Former WSOP Player of the Year Robert Campbell bubbled the nine-handed final table when he got his extreme short stack in against John Racener and Ren Lin. Racener ended up making a 6-4 and Campbell was sent to the rail in tenth place. Brandon Shack-Harris, chip leader at the start of the day, maintained his big advantage at the start of the final table with 1,920,000, while Alexander was in second place with 1,050,000.

Ivey came in as a short stack and quickly fell in ninth place as Shack-Harris made a ten-eight to bust the 11-time bracelet winner. Strebkov, the Russian online superstar who has won an astounding 17 combined WCOOP and SCOOP titles, fell in eighth when Urbanovich made a six-four.

Racener vaulted up the chip counts when he caught a wheel on seventh street to take a massive pot off Shack-Harris, climbing over 1,000,000. Alexander then made a 7-6 in a big pot against Jared Bleznick, knocking Bleznick down to 450,000. Bleznick busted shortly afterward against Racener's seven-six.

It was a steady downfall for Racener from there, however, as Shack-Harris won a big pot with a nine-seven. Left with just a few chips, Racener was all in against Lin but ended up with a full house against Lin's king to finish in sixth place, denying him his second bracelet of the summer.

The flamboyant Lin took the chip lead in a massive pot against Hal Rotholz with 8-6-4 against 8-6-5. Urbanovich then took down a massive three-way pot with a 6-5 as he joined Alexander over 2,000,000 and near the chip lead.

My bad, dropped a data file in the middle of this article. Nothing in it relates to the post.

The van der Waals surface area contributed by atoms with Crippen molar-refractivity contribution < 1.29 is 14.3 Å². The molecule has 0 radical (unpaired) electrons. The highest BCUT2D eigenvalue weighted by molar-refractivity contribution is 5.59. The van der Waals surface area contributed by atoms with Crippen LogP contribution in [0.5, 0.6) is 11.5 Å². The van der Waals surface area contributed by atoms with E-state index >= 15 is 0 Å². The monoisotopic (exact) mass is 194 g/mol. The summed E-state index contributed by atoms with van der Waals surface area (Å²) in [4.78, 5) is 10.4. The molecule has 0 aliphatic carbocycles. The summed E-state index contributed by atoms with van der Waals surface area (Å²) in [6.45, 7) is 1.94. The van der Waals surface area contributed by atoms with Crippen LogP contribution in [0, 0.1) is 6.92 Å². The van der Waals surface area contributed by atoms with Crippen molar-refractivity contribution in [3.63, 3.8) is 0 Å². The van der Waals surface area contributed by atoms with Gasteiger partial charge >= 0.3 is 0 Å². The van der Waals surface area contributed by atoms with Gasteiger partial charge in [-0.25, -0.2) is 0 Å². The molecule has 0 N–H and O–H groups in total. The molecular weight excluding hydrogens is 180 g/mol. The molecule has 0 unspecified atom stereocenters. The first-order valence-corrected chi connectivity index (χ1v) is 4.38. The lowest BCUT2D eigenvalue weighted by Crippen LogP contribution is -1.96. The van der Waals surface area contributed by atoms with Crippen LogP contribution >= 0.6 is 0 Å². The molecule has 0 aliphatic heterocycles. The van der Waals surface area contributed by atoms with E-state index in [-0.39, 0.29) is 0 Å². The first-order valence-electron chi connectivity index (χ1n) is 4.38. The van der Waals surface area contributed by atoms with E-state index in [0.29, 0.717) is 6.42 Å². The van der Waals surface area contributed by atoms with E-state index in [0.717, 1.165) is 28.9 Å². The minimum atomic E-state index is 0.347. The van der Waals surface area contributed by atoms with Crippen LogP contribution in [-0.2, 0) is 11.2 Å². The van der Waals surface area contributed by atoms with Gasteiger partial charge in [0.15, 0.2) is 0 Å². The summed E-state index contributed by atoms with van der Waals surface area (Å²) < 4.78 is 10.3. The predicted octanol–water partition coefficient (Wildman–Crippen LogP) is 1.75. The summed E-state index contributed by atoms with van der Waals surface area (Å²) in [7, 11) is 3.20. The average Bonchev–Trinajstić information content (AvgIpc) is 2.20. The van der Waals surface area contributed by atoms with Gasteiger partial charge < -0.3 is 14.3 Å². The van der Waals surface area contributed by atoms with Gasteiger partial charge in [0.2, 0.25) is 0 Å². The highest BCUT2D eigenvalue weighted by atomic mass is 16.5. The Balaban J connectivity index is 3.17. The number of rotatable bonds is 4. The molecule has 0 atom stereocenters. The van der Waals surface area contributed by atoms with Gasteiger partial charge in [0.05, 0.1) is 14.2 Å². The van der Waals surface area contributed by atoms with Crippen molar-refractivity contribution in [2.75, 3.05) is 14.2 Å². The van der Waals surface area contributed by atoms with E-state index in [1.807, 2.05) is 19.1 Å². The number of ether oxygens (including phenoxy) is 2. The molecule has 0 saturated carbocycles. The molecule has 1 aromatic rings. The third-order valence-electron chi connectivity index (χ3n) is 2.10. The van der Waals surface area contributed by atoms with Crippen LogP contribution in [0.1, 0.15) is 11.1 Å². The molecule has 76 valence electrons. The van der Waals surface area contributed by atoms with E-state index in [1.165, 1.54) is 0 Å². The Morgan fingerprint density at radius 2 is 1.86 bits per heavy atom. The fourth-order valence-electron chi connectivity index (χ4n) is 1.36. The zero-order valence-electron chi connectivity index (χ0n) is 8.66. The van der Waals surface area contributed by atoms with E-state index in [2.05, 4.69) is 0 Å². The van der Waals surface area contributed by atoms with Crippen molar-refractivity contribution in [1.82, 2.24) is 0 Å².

Shack-Harris eventually busted in fifth place against Alexander's seven-six. Alexander made another seven-six in a big pot against Lin to climb above 3,000,000, leaving Lin with less than 400,000. He then hit 4,000,000 after beating Urbanovich with a 10.

Rotholz, runner-up in this event two years ago, had just 30,000 remaining when he got all in against Alexander, who made an eight-six and forced Rotholz to settle for fourth this time. Lin doubled up once with his favorite card, a queen (or "Lady Gaga"), but soon afterward Alexander made a 7-4 to bust the affable, fun-loving Chinese pro in third place.

Alexander led Urbanovich 4,750,000 to 2,330,000 as each sought to win their first bracelet. Alexander began building a massive lead when he made a nine-four, knocking Urbanovich down to less than 1,000,000. Urbanovich then got all in on sixth street with a nine-draw, while Alexander made his nine-eight. Urbanovich missed with a queen as he had to settle for second place, bringing Alexander's decade-plus-long wait to an end.

The relief on Alexander's face was palpable once the final cards were tabled. He's spent years battling the best players in the world, holding his own if not quite able to cross the finish line. He finally did it today, and the journey made it only sweeter.

Final Table Results
1 George Alexander United States $282,443
2 Dzmitry Urbanovich Poland $188,296
3 Ren Lin China $130,447
4 Hal Rotholz United States $92,774
5 Brandon Shack-Harris United States $67,783
6 John Racener United States $50,915
7 Jared Bleznick United States $39,350
8 Denis Strebkov Russia $31,317